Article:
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Industry & Technology

Minecraft Earth: Minecraft's answer to Pokemon Go

BBC Technology News - May 17, 2019 - 2:29pm
Newsbeat is one of the first to get a look at the newly announced Minecraft augmented reality game

NASA chooses companies to design part of its Artemis lunar lander

Ars Technica - May 17, 2019 - 2:27pm

Enlarge / Artist's concept of a lunar lander. (credit: NASA)

Although NASA's plans to land humans on the Moon by 2024 face some political headwinds, the space agency has taken its first concrete step toward making its ambitions a reality.

On Thursday, NASA chose 11 companies to develop concepts and prototypes for its lunar lander. The companies chosen for the awards, a total of $45.5 million for all contracts, include a mix of aerospace bluebloods such as Boeing and Lockheed Martin, premier new space firms like SpaceX and Blue Origin, and smaller companies like Masten Space Systems. The companies have six months to complete their work.

The awards cover design work for two of the three components of NASA's proposed "Human Landing System." As presently envisioned, NASA's plan for landing humans on the Moon will involve a "transfer" vehicle to carry the lander from a Gateway in a high orbit above the Moon down to low-lunar orbit, a "descent" vehicle to carry the crew down to the surface, and then an "ascent" vehicle to separate from the descent module and ferry the astronauts back into low-lunar orbit.

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American man accused in $9m net address theft

BBC Technology News - May 17, 2019 - 1:45pm
US prosecutors claim a "deceptive" scheme was used to take control of valuable net addresses.

The 2019 Toyota Corolla Hatchback, reviewed

Ars Technica - May 17, 2019 - 1:10pm

I'll admit to being a little trepidatious reviewing the Toyota Corolla Hatchback. I didn't exactly gel with the new Camry, and the two cars share the same underpinnings. Not that Toyota needs my approval—as with the Camry, people will buy the Corolla regardless of what any journalist says about it.

Toyota wouldn't be where it is today without this car, which is now in its twelfth generation. The company has sold at least 43 million Corollas, and the name may as well be a synonym for "people's car" at this point; its sales surpassed the Volkswagen Beetle more than 20 years ago. The Camry might have been Toyota's biggest US hit, but beyond these shores, in places where average salaries and parking spaces are much smaller, the Corolla has filled the niche of an affordable, reliable, dependable little car. And when the $23,140 Corolla Hatchback XSE arrived here for testing, it won some instant brownie points for having three pedals. Yes, Internet people, break out the party balloons: you can still get this one without an automatic transmission.

This latest Corolla is all new, derived from the Toyota Next Generation Architecture (TNGA). That's the toolbox of assemblies and subcomponents that has also given us the aforementioned Camry, Avalon, RAV4, and the current Prius. The Corolla is a small car, measuring 169.9 inches (4,315mm) long, 69.9 inches (1,775mm) wide, and 57.1 inches (1,450mm) high. That actually makes it a tiny bit shorter (in both length and height) than the outgoing model, but the wheelbase is 1.5 inches (38mm) longer. This translates into some extra room for stuff in the back.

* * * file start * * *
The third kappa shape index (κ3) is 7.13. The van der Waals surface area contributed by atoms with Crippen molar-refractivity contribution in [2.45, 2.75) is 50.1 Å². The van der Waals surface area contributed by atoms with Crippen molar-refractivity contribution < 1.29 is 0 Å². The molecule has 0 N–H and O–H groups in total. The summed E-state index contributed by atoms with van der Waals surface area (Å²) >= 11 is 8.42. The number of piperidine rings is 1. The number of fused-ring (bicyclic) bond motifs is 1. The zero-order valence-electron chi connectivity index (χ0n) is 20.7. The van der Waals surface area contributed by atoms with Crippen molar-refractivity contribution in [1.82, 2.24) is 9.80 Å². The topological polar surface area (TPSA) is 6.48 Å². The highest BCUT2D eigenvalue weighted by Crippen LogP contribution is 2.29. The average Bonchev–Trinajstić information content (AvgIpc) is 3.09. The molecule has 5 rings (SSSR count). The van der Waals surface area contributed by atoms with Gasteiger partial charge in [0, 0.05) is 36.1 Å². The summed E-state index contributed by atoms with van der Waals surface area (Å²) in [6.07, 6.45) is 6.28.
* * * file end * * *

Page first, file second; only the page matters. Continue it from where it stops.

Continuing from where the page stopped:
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Guidemaster: Ars picks the best wireless keyboards you can buy in 2019

Ars Technica - May 17, 2019 - 12:40pm

Enlarge (credit: Valentina Palladino)

Sometimes the default just doesn't cut it, and that's often true when it comes to keyboards. Whether you're working on a desktop or a laptop, the keyboard you were given or the keyboard built into the machine may not be the best for your working style. If that's the case, you may benefit from re-organizing your workspace to fit a wireless keyboard that connects to your machine via Bluetooth or a USB receiver.

But there are scores of wireless keyboards to choose from these days. Big PC companies as well as big accessory manufacturers all make wireless keyboards for various kinds of uses from stationary desk typing to on-the-go working. Luckily, we recently dove into the vast world of wireless keyboards head first. Maybe a modern wireless keyboard will never be as beloved as your old Model M, but there are good options out there—and here's the info you'll need to make your buying decisions easier.

Note: Ars Technica may earn compensation for sales from links on this post through affiliate programs.

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Rocket Report: Falcon 9 rocket muscles up, ULA to conduct reuse test

Ars Technica - May 17, 2019 - 12:00pm

Enlarge / The Rocket Report is published weekly. (credit: Arianespace)

Welcome to Edition 1.49 of the Rocket Report! Another week has come and gone, and we find ourselves in the middle of May. For Houston, where this report originates, this essentially means the beginning of summer. But for those of you in cooler climates, we hope there's plenty of news herein to warm your hearts.